Smooth leather soles don’t make much more than a dusty scuff beneath the din of gunfire and orders screamed over a bad radio. Their owner is more shape than sound stomping the brakes just inside the open office doorway, wiry gorilla shoulders swaying and sparse hair scruffed wild.

He huffs like a boxer dog at the pair of them, wide-eyed and jut jawed, his Affliction t-shirt bunched up dumb under his armpits. Not sure what he’s just clapped eyes on down here. An audit??

This is an Arrowood. But which one?

“…Aubrey Hepburn?”

It’s Buddy.

He reaches for his gun.

If she hadn’t already been headed for the hall, Nicole might have been caught flat-footed. Instead, she watches Arrowood in the doorway for a split second before throwing her free hand out in front of her and letting the electricity leap from her splayed fingertips to his body.

She’d like to leave him a smoking heap on the floor, but she doesn’t know if she’ll need her power later. This was already a mistake. She could have reached for her knife or her own gun, but her ability was the fastest draw this time. All she needs is to stun him long enough for her and Sasha to get away.

“That’s for the ride, you fuckin’ creep.”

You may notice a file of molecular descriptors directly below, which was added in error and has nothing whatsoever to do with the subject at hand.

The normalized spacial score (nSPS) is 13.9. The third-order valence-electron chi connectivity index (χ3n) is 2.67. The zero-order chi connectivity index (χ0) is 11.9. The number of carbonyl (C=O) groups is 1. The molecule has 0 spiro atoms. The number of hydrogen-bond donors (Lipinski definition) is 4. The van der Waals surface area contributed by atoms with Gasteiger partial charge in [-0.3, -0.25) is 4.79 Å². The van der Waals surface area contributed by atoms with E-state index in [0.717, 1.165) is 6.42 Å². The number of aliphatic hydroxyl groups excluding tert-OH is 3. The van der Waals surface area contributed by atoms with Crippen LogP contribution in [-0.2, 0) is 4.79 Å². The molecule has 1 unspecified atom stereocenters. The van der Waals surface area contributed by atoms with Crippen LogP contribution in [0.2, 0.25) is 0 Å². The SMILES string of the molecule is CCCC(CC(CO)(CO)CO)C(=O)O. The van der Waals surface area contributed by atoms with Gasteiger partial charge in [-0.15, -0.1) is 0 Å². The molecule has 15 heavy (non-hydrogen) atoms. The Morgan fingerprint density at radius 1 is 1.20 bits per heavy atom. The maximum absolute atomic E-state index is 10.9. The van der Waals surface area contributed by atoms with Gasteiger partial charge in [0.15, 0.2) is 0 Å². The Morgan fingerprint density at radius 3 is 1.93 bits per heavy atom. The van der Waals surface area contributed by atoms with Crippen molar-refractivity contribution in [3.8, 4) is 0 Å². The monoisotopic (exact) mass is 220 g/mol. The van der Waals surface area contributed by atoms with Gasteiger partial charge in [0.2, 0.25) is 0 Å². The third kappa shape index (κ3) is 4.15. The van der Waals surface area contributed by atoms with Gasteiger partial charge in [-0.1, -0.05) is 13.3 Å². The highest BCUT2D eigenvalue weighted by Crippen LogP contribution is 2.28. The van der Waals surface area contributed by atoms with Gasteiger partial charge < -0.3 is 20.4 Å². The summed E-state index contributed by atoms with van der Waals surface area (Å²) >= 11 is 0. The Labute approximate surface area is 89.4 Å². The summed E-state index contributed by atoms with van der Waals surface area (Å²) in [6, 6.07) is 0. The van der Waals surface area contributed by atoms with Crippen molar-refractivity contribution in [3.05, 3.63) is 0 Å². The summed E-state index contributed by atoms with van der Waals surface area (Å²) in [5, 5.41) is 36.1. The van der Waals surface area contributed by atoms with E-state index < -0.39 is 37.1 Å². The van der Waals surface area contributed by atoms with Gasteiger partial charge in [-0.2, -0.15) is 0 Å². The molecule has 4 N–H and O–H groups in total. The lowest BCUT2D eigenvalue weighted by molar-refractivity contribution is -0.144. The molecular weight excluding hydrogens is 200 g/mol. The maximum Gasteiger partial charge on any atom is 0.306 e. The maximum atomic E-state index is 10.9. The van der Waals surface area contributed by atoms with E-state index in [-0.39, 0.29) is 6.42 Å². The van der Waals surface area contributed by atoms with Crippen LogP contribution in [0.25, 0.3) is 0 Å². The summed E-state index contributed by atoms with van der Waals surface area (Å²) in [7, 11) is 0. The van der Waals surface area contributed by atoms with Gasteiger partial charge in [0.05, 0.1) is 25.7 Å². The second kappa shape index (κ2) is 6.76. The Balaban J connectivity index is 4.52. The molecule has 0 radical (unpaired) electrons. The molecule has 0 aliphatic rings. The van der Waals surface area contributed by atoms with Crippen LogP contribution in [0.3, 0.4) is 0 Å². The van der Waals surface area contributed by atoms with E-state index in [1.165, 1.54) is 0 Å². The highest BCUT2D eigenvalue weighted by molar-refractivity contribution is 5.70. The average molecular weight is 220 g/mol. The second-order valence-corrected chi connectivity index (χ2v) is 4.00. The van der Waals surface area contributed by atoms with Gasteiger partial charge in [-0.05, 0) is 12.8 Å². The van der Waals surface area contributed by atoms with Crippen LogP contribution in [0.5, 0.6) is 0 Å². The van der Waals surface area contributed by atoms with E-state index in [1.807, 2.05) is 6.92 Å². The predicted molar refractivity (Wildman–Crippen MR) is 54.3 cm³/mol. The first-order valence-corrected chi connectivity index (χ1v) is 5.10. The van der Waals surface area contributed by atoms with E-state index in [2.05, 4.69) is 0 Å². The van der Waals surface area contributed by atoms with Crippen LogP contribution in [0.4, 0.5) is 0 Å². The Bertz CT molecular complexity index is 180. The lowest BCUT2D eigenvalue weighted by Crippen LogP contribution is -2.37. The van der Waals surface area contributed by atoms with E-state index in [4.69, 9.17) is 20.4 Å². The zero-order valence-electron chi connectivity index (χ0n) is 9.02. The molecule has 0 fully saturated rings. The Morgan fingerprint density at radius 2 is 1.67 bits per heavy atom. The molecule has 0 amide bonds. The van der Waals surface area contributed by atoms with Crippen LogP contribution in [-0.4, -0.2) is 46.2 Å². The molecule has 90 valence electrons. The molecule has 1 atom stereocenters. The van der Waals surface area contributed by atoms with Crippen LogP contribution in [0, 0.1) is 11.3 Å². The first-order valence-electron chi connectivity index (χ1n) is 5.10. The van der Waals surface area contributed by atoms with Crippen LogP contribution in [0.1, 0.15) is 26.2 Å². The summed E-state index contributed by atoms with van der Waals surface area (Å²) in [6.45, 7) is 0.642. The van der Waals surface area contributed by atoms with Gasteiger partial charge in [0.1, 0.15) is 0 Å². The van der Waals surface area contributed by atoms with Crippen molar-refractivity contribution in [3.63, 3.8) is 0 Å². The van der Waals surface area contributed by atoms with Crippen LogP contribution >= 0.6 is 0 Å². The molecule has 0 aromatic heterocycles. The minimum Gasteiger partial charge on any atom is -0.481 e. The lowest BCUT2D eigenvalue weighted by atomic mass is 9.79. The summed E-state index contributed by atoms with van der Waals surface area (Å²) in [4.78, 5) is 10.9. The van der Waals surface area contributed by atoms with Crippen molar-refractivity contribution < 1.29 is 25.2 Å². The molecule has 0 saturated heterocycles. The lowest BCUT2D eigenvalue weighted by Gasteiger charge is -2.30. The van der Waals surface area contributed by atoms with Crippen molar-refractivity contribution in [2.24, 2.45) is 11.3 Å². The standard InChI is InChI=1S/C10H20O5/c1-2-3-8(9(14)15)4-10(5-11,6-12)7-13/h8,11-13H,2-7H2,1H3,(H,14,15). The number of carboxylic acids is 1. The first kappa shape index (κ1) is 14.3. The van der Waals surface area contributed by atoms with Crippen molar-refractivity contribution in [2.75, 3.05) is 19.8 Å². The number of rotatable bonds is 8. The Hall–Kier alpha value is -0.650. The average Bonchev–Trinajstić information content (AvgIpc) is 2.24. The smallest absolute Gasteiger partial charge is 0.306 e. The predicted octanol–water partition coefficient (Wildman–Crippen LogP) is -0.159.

Buddy Arrowood jolts back into the door jamb with force enough to rock dust off the frame, breath let off at a tea kettle whistle, muscle bit down stiff through the back of his arm mid-reach. Sparks jump from his belt to the strike plate beside him, and he drops.

Whump, back into the wall.

And again, tipped over backwards to fall like a log half out into the hall.

Sasha steps over Buddy’s body. He pauses in the doorway, head at a wolfish cant as he looks down and makes a sort of slow, feeble attempt to figure out which Arrowood brother is lax at his feet. Ultimately, it’s unimportant, but his curiosity gets the better of him, and he’s still doggedly studying the felled man’s face when the lights go out.

Chert voz'mi,” Nicole hears him curse at the dark. Goddammit.

His shadow stoops beside Buddy, freeing the gun from the holster he’d been reaching for when Nicole shocked him. He tucks it into the waistband of his jeans.

«Power’s cut,» crackles a voice over the radio, which is battery-operated.


«Buddy, Kallis, get out of there. Meet Nyström topside. We’ve got smoke.»